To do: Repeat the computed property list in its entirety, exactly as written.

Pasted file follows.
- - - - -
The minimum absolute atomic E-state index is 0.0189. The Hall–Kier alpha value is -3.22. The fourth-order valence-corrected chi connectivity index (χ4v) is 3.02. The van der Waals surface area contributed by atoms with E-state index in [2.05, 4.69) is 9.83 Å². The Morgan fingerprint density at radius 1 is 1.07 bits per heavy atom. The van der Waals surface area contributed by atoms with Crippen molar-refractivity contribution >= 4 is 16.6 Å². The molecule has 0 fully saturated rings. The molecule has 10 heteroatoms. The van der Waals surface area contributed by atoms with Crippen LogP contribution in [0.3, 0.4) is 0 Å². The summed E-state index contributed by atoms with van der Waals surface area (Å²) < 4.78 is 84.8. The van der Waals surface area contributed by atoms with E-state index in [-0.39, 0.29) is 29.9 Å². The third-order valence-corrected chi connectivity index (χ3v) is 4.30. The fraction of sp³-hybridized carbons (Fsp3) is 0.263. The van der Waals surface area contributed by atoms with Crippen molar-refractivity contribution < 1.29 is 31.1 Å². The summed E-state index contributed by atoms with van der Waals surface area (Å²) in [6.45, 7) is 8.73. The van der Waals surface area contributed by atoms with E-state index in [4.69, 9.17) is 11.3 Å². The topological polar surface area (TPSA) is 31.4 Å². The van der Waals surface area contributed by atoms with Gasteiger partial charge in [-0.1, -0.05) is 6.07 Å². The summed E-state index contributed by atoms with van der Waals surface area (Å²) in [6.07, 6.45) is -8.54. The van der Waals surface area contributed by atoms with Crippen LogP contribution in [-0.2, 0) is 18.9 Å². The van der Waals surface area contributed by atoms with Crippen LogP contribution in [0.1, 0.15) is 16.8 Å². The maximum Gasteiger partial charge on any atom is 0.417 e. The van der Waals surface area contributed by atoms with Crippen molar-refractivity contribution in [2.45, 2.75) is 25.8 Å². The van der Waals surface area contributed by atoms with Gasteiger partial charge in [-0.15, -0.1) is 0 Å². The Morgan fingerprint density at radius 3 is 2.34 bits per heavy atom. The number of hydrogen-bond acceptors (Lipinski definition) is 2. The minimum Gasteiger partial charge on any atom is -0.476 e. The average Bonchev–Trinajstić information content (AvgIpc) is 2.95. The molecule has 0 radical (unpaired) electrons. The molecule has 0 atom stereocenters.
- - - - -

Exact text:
The minimum absolute atomic E-state index is 0.0189. The Hall–Kier alpha value is -3.22. The fourth-order valence-corrected chi connectivity index (χ4v) is 3.02. The van der Waals surface area contributed by atoms with E-state index in [2.05, 4.69) is 9.83 Å². The Morgan fingerprint density at radius 1 is 1.07 bits per heavy atom. The van der Waals surface area contributed by atoms with Crippen molar-refractivity contribution >= 4 is 16.6 Å². The molecule has 0 fully saturated rings. The molecule has 10 heteroatoms. The van der Waals surface area contributed by atoms with Crippen LogP contribution in [0.3, 0.4) is 0 Å². The summed E-state index contributed by atoms with van der Waals surface area (Å²) < 4.78 is 84.8. The van der Waals surface area contributed by atoms with E-state index in [-0.39, 0.29) is 29.9 Å². The third-order valence-corrected chi connectivity index (χ3v) is 4.30. The fraction of sp³-hybridized carbons (Fsp3) is 0.263. The van der Waals surface area contributed by atoms with Crippen molar-refractivity contribution < 1.29 is 31.1 Å². The summed E-state index contributed by atoms with van der Waals surface area (Å²) in [6.45, 7) is 8.73. The van der Waals surface area contributed by atoms with E-state index in [4.69, 9.17) is 11.3 Å². The topological polar surface area (TPSA) is 31.4 Å². The van der Waals surface area contributed by atoms with Gasteiger partial charge in [-0.1, -0.05) is 6.07 Å². The summed E-state index contributed by atoms with van der Waals surface area (Å²) in [6.07, 6.45) is -8.54. The van der Waals surface area contributed by atoms with Crippen LogP contribution in [-0.2, 0) is 18.9 Å². The van der Waals surface area contributed by atoms with Crippen LogP contribution in [0.1, 0.15) is 16.8 Å². The maximum Gasteiger partial charge on any atom is 0.417 e. The van der Waals surface area contributed by atoms with Crippen molar-refractivity contribution in [2.45, 2.75) is 25.8 Å². The van der Waals surface area contributed by atoms with Gasteiger partial charge in [-0.15, -0.1) is 0 Å². The Morgan fingerprint density at radius 3 is 2.34 bits per heavy atom. The number of hydrogen-bond acceptors (Lipinski definition) is 2. The minimum Gasteiger partial charge on any atom is -0.476 e. The average Bonchev–Trinajstić information content (AvgIpc) is 2.95. The molecule has 0 radical (unpaired) electrons. The molecule has 0 atom stereocenters.